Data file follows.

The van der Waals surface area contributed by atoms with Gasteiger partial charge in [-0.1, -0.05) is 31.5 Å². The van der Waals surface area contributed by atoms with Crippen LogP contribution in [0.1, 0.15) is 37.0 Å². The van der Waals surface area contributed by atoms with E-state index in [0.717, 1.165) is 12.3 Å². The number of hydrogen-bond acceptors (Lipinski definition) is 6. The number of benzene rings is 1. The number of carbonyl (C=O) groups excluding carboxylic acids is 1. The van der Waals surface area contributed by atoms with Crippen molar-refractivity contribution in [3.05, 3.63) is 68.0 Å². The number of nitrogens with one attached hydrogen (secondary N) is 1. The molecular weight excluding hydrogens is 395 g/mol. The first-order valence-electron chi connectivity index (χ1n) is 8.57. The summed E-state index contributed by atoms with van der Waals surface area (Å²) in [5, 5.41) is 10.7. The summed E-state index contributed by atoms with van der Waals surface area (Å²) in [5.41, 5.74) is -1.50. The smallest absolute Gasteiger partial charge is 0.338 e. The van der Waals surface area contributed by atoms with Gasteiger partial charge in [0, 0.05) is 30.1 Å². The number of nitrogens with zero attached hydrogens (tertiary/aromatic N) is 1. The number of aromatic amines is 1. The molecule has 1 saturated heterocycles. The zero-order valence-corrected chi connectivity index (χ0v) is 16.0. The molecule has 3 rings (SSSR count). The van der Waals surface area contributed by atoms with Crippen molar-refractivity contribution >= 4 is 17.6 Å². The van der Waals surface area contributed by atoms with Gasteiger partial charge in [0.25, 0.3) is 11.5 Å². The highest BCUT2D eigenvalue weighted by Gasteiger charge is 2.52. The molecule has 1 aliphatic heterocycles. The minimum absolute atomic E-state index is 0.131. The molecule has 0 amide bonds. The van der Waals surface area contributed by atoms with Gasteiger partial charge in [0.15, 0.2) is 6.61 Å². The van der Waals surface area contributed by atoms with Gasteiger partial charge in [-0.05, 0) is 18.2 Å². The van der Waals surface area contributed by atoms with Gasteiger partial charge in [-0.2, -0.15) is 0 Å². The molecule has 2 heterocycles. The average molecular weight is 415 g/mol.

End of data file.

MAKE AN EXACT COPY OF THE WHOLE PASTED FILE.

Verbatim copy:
The van der Waals surface area contributed by atoms with Gasteiger partial charge in [-0.1, -0.05) is 31.5 Å². The van der Waals surface area contributed by atoms with Crippen LogP contribution in [0.1, 0.15) is 37.0 Å². The van der Waals surface area contributed by atoms with E-state index in [0.717, 1.165) is 12.3 Å². The number of hydrogen-bond acceptors (Lipinski definition) is 6. The number of benzene rings is 1. The number of carbonyl (C=O) groups excluding carboxylic acids is 1. The van der Waals surface area contributed by atoms with Crippen molar-refractivity contribution in [3.05, 3.63) is 68.0 Å². The number of nitrogens with one attached hydrogen (secondary N) is 1. The molecular weight excluding hydrogens is 395 g/mol. The first-order valence-electron chi connectivity index (χ1n) is 8.57. The summed E-state index contributed by atoms with van der Waals surface area (Å²) in [5, 5.41) is 10.7. The summed E-state index contributed by atoms with van der Waals surface area (Å²) in [5.41, 5.74) is -1.50. The smallest absolute Gasteiger partial charge is 0.338 e. The van der Waals surface area contributed by atoms with Gasteiger partial charge in [0, 0.05) is 30.1 Å². The number of nitrogens with zero attached hydrogens (tertiary/aromatic N) is 1. The number of aromatic amines is 1. The molecule has 1 saturated heterocycles. The zero-order valence-corrected chi connectivity index (χ0v) is 16.0. The molecule has 3 rings (SSSR count). The van der Waals surface area contributed by atoms with Crippen molar-refractivity contribution >= 4 is 17.6 Å². The van der Waals surface area contributed by atoms with Gasteiger partial charge in [0.25, 0.3) is 11.5 Å². The highest BCUT2D eigenvalue weighted by Gasteiger charge is 2.52. The molecule has 1 aliphatic heterocycles. The minimum absolute atomic E-state index is 0.131. The molecule has 0 amide bonds. The van der Waals surface area contributed by atoms with Gasteiger partial charge in [0.15, 0.2) is 6.61 Å². The van der Waals surface area contributed by atoms with Gasteiger partial charge in [-0.05, 0) is 18.2 Å². The van der Waals surface area contributed by atoms with Gasteiger partial charge in [-0.2, -0.15) is 0 Å². The molecule has 2 heterocycles. The average molecular weight is 415 g/mol.